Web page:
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Open Access Research article

Notch1 binds and induces degradation of Snail in hepatocellular carcinoma

Seung-Oe Lim1, Hyeon Seop Kim1, Xiaoyuan Quan1, Sun-Min Ahn1, Hongtae Kim2, David Hsieh1, Je Kyung Seong3 and Guhung Jung1*

Author affiliations

1 Department of Biological Sciences, Seoul National University, 1 Gwanak-ro, Gwanak-gu, Seoul, 151-747, Korea

2 Department of Biological Science, Sungkyunkwan University, Seobu-ro, Jangan-gu, Suwon, Gyeonggi-do, 110-745, Korea

3 Laboratory of Developmental Biology and Genomics, College of Veterinary Medicine, Seoul National University, 1 Gwanak-ro, Gwanak-gu, Seoul, 151-747, Korea

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Citation and License

BMC Biology 2011, 9:83  doi:10.1186/1741-7007-9-83

Published: 30 November 2011



Hepatocellular carcinoma (HCC) is a common, highly invasive malignant tumor associated with a high mortality rate. We previously reported that the aberrant expression of Snail via activation of reactive oxygen species contributes to the invasive property of HCC, in part by downregulation of E-cadherin through both transcriptional repression and epigenetic modification of the E-cadherin promoter. Having demonstrated the ability of Snail to bind and recruit histone deacetylase 1 and DNA methyltransferase 1 in this context, we set out to look for other interactions that could affect its ability to promote oncogenic transformation and cancer cell invasion.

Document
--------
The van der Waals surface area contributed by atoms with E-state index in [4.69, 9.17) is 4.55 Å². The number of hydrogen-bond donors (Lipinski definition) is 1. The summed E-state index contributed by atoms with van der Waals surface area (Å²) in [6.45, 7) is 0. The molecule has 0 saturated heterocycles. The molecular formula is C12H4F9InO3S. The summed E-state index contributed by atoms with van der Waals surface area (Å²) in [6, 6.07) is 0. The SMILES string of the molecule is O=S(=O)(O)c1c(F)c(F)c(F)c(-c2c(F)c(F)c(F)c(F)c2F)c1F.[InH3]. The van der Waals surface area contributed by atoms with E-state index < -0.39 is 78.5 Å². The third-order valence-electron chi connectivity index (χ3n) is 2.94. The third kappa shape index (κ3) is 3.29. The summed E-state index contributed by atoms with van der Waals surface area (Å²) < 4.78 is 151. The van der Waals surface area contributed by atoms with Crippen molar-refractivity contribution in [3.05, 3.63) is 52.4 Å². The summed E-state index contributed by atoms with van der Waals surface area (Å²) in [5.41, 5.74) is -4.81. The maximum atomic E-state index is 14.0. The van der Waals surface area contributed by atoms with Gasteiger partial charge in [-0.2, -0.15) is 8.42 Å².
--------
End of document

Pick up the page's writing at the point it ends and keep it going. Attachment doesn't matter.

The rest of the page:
Using cells that stably expressed Snail, we characterized Snail protein interactors by tandem affinity purification and mass spectrometry. Immunoprecipitation and subcellular colocalization studies were performed to confirm our identification of the Notch1 intracellular domain (NICD) as a novel Snail-binding partner. NICD interaction with Snail was found to induce ubiquitination and MDM2-dependent degradation of Snail. Interestingly, NICD inhibited Snail-dependent invasive properties in both HCC cells and mouse embryonic fibroblasts.


Our study demonstrates that NICD can oppose Snail-dependent HCC cell invasion by binding and inducing proteolytic degradation of Snail. Although Notch signaling and Snail are both widely considered tumor-promoting factors, our findings indicate that the individual oncogenic contribution of Notch1 and Snail in malignant systems should be interpreted carefully, particularly when they are conjointly expressed.

Snail; Notch1 intracellular domain; degradation; invasion; hepatocellular carcinoma